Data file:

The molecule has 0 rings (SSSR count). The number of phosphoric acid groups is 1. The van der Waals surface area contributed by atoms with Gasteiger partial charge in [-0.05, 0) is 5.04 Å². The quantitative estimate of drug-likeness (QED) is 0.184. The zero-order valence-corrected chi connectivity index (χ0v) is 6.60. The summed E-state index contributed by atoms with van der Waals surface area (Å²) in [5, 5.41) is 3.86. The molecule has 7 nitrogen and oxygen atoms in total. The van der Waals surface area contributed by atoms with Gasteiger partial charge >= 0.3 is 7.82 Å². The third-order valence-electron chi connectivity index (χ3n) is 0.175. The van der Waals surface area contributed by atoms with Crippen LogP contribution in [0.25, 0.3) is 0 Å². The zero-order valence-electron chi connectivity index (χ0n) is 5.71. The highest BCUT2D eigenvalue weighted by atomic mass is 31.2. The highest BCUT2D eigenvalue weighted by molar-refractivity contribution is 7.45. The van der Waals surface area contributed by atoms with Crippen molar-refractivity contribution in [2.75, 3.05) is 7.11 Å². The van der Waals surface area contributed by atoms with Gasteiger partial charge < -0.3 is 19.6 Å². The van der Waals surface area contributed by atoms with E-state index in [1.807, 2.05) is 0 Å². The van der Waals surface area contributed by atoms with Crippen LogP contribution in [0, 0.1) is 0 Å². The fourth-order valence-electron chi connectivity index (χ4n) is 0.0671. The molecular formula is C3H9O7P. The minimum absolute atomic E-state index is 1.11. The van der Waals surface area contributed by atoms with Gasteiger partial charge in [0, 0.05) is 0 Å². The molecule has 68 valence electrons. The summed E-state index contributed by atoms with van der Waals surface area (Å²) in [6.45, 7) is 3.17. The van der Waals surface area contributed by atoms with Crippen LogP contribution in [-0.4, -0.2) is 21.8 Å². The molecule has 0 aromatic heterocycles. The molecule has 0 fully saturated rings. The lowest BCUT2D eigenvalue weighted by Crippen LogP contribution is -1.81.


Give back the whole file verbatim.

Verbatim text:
The molecule has 0 rings (SSSR count). The number of phosphoric acid groups is 1. The van der Waals surface area contributed by atoms with Gasteiger partial charge in [-0.05, 0) is 5.04 Å². The quantitative estimate of drug-likeness (QED) is 0.184. The zero-order valence-corrected chi connectivity index (χ0v) is 6.60. The summed E-state index contributed by atoms with van der Waals surface area (Å²) in [5, 5.41) is 3.86. The molecule has 7 nitrogen and oxygen atoms in total. The van der Waals surface area contributed by atoms with Gasteiger partial charge >= 0.3 is 7.82 Å². The third-order valence-electron chi connectivity index (χ3n) is 0.175. The van der Waals surface area contributed by atoms with Crippen LogP contribution in [0.25, 0.3) is 0 Å². The zero-order valence-electron chi connectivity index (χ0n) is 5.71. The highest BCUT2D eigenvalue weighted by atomic mass is 31.2. The highest BCUT2D eigenvalue weighted by molar-refractivity contribution is 7.45. The van der Waals surface area contributed by atoms with Crippen molar-refractivity contribution in [2.75, 3.05) is 7.11 Å². The van der Waals surface area contributed by atoms with Gasteiger partial charge < -0.3 is 19.6 Å². The van der Waals surface area contributed by atoms with E-state index in [1.807, 2.05) is 0 Å². The van der Waals surface area contributed by atoms with Crippen LogP contribution in [0, 0.1) is 0 Å². The fourth-order valence-electron chi connectivity index (χ4n) is 0.0671. The molecular formula is C3H9O7P. The minimum absolute atomic E-state index is 1.11. The van der Waals surface area contributed by atoms with Gasteiger partial charge in [0, 0.05) is 0 Å². The molecule has 68 valence electrons. The summed E-state index contributed by atoms with van der Waals surface area (Å²) in [6.45, 7) is 3.17. The van der Waals surface area contributed by atoms with Crippen LogP contribution in [-0.4, -0.2) is 21.8 Å². The molecule has 0 aromatic heterocycles. The molecule has 0 fully saturated rings. The lowest BCUT2D eigenvalue weighted by Crippen LogP contribution is -1.81.